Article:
Even higher penalties for being uninsured in 2016
Starting in 2014, the IRS began assessing penalties on people who went without health insurance despite the availability of affordable options. The penalty started out small, but will be ramped up to its full amount in 2016 (it will increase in future years, but only in line with inflation).
If you remain uninsured in 2016 and don’t qualify for an exemption, you’ll have to pay the higher of:
- 2.5% of annual household income, up to a maximum of the national average premium for a bronze plan. For 2015, the national average cost of a bronze plan is $2,484 for a single person, and $12,420 for a family of five or more.
- $695 per adult or $347.50 per child under 18. The maximum penalty per family using this method is $2,085.
Use this penalty calculator to see how much you may have to pay. Note: Native Americans and Alaska Natives are exempt from the penalty. There are many other situations that trigger an exemption, so check with your exchange to see specifics for your situation.
Small businesses can enroll year-round
Alaskan businesses with 50 or fewer employees can now enroll online in the Small Business Health Options Program (SHOP). Employers set up an account, and then employees enroll in coverage online. Employers can work with an agent or broker if they want help with the process.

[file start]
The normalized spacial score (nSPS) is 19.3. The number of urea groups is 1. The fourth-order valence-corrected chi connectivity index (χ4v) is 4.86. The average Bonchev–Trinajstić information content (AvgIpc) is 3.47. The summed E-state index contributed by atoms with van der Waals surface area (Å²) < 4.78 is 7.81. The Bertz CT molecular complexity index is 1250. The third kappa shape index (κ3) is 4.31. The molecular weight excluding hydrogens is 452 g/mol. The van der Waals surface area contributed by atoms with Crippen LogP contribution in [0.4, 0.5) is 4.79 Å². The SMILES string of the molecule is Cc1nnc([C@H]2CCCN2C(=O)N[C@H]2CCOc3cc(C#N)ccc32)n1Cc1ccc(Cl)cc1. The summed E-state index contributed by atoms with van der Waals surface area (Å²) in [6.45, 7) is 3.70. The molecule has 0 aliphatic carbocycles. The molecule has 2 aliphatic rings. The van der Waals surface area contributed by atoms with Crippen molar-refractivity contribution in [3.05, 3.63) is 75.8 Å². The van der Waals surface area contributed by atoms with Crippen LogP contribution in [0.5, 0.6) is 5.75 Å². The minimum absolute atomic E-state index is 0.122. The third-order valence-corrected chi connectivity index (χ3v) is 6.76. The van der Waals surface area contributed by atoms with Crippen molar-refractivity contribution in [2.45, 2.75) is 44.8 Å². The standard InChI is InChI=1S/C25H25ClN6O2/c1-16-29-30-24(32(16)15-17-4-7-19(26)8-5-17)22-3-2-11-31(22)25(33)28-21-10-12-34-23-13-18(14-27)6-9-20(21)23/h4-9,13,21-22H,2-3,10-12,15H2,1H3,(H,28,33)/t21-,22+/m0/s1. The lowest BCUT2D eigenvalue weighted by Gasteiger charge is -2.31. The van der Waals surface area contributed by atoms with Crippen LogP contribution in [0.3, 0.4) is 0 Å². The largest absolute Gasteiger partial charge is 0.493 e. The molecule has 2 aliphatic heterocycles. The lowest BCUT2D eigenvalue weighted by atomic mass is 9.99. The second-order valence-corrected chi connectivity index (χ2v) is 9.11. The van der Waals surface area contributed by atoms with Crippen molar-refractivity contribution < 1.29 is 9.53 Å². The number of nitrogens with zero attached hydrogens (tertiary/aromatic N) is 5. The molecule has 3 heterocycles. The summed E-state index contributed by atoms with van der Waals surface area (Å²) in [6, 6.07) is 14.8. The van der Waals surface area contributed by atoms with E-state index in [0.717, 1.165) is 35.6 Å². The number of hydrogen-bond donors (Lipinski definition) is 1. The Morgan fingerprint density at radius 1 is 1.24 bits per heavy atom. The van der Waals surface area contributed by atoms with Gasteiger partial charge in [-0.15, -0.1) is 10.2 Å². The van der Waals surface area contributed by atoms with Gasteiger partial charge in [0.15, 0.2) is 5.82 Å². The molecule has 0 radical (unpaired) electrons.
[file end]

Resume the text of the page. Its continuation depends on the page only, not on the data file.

Small businesses can sign up on the SHOP at anytime and offer coverage to their employees throughout the year. Unlike the marketplace for individuals, there is no specific open enrollment period for small businesses.
Subsidies mitigate rate hikes in 2015
Alaska insurance officials announced significant premium increases for 2015: 35 to 40 percent for policies sold by Premera Blue Cross and 22 to 29 percent for policies sold by Moda Health. According to the Commonwealth Fund, Alaska had the biggest average premium increase in the nation: 31 percent. The Commonwealth Fund also found that Alaska has the highest average cost for silver plans in 2015: $583, before subsidies.
Insurance Commissioner Lori Wing-Heier said the rate increases were justified. The state’s small population and limited marketplace enrollment makes for a small risk pool. With high claim costs and few people to spread those costs across, insurance companies are raising rates to cover their expenses.
While the rate increases in 2015 were certainly a burden for some, the impact was muted for most consumers. Wing-Heier pointed out that people who qualify for subsidies — 88 percent of Alaskans using the exchange in 2014 — didn’t bear the brunt of those increases.
A study by the U.S. Department of Health and Human Services showed Alaskans who received subsidies in 2014 qualified on average for an 81 percent reduction in their premiums, resulting in an average monthly premium, after tax credits, of $94 in 2014. Forty-two percent of Alaska enrollees who received subsidies paid $50 or less per month in 2014.